Seeing, not looking

I think one of the problems we have as human beings is our innate tendencies to look and not see – forever searching, rather than seeing and appreciating what we have and all that is before us. The trouble with looking is that we’re imposing our expectations and our needs, rather than being present to whatever is around us and to process things and appreciate them for what they are.

Similarly, we often hear but don’t listen, which again, means we’re not really present. It can be hard to listen, with our minds racing here and there, but the value of listening can’t be underestimated, not just for the person being listened to, but in developing our own skills in being present and empathetic.

I especially practice both of these skills in nature, for when I just encounter what is there – rather than what I would like to be there or hope will be there – I experience such joy and openness and gifts – beyond what I could have hoped or planned for. Sometimes just by baring witness, to whatever it is, what will come to us is not what we wanted or expected, but often it will be so much better and by being present and still, we will be in a much better place to receive it.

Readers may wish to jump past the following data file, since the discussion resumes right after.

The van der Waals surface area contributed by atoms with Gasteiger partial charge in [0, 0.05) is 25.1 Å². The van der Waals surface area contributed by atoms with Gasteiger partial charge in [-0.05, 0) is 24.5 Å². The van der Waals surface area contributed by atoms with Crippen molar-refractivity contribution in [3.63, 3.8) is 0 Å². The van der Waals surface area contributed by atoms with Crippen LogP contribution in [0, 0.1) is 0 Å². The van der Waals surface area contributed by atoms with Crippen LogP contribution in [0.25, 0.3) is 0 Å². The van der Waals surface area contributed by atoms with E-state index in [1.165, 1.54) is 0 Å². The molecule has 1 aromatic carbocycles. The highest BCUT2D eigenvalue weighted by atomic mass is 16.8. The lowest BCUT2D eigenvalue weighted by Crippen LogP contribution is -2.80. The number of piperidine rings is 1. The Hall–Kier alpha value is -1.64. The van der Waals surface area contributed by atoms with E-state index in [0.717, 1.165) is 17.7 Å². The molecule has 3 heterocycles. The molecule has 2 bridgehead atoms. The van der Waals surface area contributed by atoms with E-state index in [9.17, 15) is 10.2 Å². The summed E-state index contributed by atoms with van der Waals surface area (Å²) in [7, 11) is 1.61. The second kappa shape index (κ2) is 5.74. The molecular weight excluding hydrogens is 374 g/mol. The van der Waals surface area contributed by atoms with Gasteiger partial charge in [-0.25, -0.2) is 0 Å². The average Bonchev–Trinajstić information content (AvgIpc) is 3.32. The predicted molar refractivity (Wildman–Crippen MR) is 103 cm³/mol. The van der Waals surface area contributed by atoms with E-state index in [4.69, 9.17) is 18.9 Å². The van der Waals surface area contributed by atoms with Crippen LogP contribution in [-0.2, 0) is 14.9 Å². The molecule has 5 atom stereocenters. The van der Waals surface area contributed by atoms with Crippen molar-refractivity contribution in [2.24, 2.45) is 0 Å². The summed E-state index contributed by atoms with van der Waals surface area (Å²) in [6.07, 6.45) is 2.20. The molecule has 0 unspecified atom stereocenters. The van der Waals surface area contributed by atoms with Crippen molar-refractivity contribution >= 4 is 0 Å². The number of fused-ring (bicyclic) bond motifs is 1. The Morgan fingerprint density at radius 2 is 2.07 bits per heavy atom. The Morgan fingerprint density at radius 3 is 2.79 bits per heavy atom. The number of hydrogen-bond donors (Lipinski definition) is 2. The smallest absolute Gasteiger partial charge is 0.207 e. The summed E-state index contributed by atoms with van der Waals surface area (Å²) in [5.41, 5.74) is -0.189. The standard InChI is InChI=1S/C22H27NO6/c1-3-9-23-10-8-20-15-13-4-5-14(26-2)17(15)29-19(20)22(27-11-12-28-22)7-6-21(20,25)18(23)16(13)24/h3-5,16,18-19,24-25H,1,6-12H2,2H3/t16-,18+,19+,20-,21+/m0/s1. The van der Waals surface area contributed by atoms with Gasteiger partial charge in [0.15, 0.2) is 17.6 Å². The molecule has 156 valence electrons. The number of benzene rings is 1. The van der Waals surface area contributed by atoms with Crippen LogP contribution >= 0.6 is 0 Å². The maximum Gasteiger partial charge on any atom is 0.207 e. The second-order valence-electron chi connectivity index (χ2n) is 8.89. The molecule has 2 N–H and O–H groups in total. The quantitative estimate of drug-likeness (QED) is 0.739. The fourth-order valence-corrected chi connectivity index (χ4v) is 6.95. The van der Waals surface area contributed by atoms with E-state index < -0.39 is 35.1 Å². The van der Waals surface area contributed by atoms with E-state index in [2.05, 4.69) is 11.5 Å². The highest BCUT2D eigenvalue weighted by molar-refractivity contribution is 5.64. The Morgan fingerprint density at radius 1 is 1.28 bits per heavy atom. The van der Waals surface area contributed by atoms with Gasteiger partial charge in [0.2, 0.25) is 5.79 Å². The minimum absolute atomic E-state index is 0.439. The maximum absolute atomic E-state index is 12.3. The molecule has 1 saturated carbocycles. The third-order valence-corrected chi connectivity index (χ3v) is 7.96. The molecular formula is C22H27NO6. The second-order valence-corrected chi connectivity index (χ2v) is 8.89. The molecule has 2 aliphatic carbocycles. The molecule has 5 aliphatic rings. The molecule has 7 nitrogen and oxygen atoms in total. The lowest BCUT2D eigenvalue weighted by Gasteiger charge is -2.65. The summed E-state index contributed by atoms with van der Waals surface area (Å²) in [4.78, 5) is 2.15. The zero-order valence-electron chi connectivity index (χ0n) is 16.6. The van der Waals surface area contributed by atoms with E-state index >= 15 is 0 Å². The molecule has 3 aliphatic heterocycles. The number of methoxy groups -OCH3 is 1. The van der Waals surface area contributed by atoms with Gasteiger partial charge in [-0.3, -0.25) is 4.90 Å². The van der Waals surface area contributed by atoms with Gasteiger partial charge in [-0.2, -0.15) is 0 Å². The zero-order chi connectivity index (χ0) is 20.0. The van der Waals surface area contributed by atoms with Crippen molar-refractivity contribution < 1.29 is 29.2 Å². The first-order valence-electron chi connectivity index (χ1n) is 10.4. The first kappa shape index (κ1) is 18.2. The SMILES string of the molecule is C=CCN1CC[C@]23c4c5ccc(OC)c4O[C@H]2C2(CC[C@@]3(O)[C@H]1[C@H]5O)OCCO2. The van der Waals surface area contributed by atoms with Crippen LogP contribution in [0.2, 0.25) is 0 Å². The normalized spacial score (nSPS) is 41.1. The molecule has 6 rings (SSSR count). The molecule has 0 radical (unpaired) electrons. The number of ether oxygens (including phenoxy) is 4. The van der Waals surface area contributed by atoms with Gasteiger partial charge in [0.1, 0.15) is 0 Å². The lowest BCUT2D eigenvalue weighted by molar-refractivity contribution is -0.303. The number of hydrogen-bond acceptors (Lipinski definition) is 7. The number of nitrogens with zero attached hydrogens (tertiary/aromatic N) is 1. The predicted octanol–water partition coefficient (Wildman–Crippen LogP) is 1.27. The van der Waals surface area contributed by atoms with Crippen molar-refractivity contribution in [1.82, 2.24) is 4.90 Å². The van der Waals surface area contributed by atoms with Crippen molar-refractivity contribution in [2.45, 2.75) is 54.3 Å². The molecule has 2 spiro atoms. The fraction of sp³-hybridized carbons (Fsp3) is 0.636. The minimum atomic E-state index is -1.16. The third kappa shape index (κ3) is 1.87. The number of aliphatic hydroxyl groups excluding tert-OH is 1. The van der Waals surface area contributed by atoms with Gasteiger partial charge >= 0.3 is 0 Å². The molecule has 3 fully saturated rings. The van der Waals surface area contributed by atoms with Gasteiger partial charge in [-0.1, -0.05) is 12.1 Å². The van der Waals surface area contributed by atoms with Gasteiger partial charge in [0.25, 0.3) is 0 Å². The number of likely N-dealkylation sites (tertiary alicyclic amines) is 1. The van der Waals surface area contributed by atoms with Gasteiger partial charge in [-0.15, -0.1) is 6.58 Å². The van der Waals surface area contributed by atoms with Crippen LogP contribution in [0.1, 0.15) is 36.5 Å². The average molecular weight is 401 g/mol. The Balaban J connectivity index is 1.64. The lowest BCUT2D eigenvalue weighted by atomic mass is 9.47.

Five-dollar mask

Masks have become a regular part of our everyday lives over the past year and a half. I wear only the cloth ones, as my heart breaks with all the disposable ones I see littered on the ground everywhere. One night, on a walk around the neighbourhood , my mask ended up on the ground somewhere too, as it fell out of my pocket. Although it only cost $5, it was quite a pretty mask decorated with flowers, so I would have been sorry to have lost it. As I discovered its absence only on returning home, I re-traced some of my steps, but couldn’t find it. I thought I would try again the next morning.

Before doing that, I ran an errand at a local drug store, and at the cash, I found $5 on the floor. Without thinking, I handed it over to the cashier. I don’t know if anyone would claim it or not, but I didn’t feel it was mine to keep. Oddly, handing over the $5 bill (the cost of my mask) made me sure that I would find my mask again. And I did. I went further along my route and found it on the grass of the local park.

You might say that I would have found the mask anyway, but for me, it was a reinforcement of how my relationship with the universe works – founded on honesty and openness, and things I put out literally come back to me. Of course, I think we should all strive to be honest without any expectation of return, but it’s also nice to have reassurances from the universe that it’s continuing to look out for me and the things that I care about.